The U.S. Senate passed on December 9 a bill (S. 1177) intended to curtail illegal cigarette trafficking and strengthen enforcement of cigarette tax collection from Internet vendors. The measure passed late in the evening by voice vote.
Senator Orrin G. Hatch (R-Utah), chairman of the Senate Judiciary Committee, and Senator Herb Kohl (D-Wisconsin) introduced the Prevent All Cigarette Trafficking (PACT) Act on June 3, 2003.
“Contraband cigarettes contribute heavily to the profits of organized crime syndicates, specifically global terrorist organizations,” stated Hatch at the bill introduction. “Furthermore, illegal cigarette trafficking has had a damaging impact on the economies of numerous states.”
“It is clear that cigarette trafficking is becoming a method of terrorist financing,” added Kohl. “This legislation will comprehensively combat tobacco smuggling. In reducing cigarette smuggling, we will simultaneously help deny terrorists a needed source of funding and help our financially struggling states collect their revenue.”
The PACT Act would:
- Strengthen the reporting requirements for interstate cigarette sellers.
- Lower the threshold for cigarettes to be treated as contraband from 60,000 to 10,000.
- Make violating reporting requirements a felony.
- Create a substantial civil penalty for violating reporting requirements.
- Empower state attorneys general to prosecute violators.
The bill “is designed so that the profits of those currently benefitting from contraband cigarettes will go up in smoke,” Hatch said when the measure passed.
The legislation also gives state attorneys general the ability to bring action in federal court against Internet vendors who violate state laws by failing to report sales to state tax administrators.
“The PACT Act will give states the authority to collect millions of dollars in lost state tax revenue resulting from online and other remote sales of cigarettes and smokeless tobacco,” said Vermont Senator Patrick Leahy, ranking member of the Senate Judiciary Committee, during a July 31 hearing. “It also ensures that every tobacco retailer, whether a brick-and-mortar or remote retailer of tobacco products, plays by the same rules by equalizing the tax burdens.”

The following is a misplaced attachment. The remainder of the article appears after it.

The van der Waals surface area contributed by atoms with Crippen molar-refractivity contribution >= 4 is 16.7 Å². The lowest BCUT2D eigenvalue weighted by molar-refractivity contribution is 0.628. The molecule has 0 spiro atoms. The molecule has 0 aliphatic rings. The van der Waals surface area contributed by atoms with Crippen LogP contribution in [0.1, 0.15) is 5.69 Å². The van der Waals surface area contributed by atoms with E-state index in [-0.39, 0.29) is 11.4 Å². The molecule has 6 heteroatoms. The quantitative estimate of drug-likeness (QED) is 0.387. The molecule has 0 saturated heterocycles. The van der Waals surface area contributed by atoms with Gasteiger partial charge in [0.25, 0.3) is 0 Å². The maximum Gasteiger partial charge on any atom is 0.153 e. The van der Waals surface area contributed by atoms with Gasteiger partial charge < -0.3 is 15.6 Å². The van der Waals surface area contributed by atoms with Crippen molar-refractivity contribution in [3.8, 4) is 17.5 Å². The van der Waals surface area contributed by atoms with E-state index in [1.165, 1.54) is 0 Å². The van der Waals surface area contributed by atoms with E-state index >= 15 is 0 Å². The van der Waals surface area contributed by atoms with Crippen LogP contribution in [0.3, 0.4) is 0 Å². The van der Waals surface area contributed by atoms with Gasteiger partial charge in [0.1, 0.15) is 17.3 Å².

In the House, Reps. Martin Meehan (D-Massachusetts) and Mark Green (R-Wisconsin) have sponsored similar legislation.
Philip Morris USA, the largest cigarette company in the United States with nearly 50 percent of U.S. retail sales, supports legislation “aimed at stopping the illegal sale of cigarettes,” including stolen, illegally imported, counterfeit, and untaxed or under-taxed cigarettes that enter into or are diverted from the legal distribution chain through illegal means. According to the company’s Web site, “Illegal trade deprives governments of tax revenue and can result in stolen products, hijacked cigarette trucks, tarnished trademarks and brand reputations, and distortions in the legitimate market.
“As excise taxes and other costs increase,” the Web site statement continues, “many smokers are seeking lower-priced cigarettes through a variety of alternative venues and channels, many of which are illegal, creating a need for increased enforcement and more stringent penalties. Philip Morris USA is working to support legislation that can provide law enforcement authorities with additional tools to combat illegal trade in cigarettes.”
John Skorburg is managing editor of Budget & Tax News. His email address is [email protected].
For more information …
The full text of S.1177, The PACT Act, is available through PolicyBot. Point your Web browser to http://www.heartland.org, click on the PolicyBot icon, and search for document #14098.
The Philip Morris position statement on illegal trade in tobacco products is available online at http://www.philipmorrisusa.com/policies_practices/legislation_regulation/illegal_trade.asp.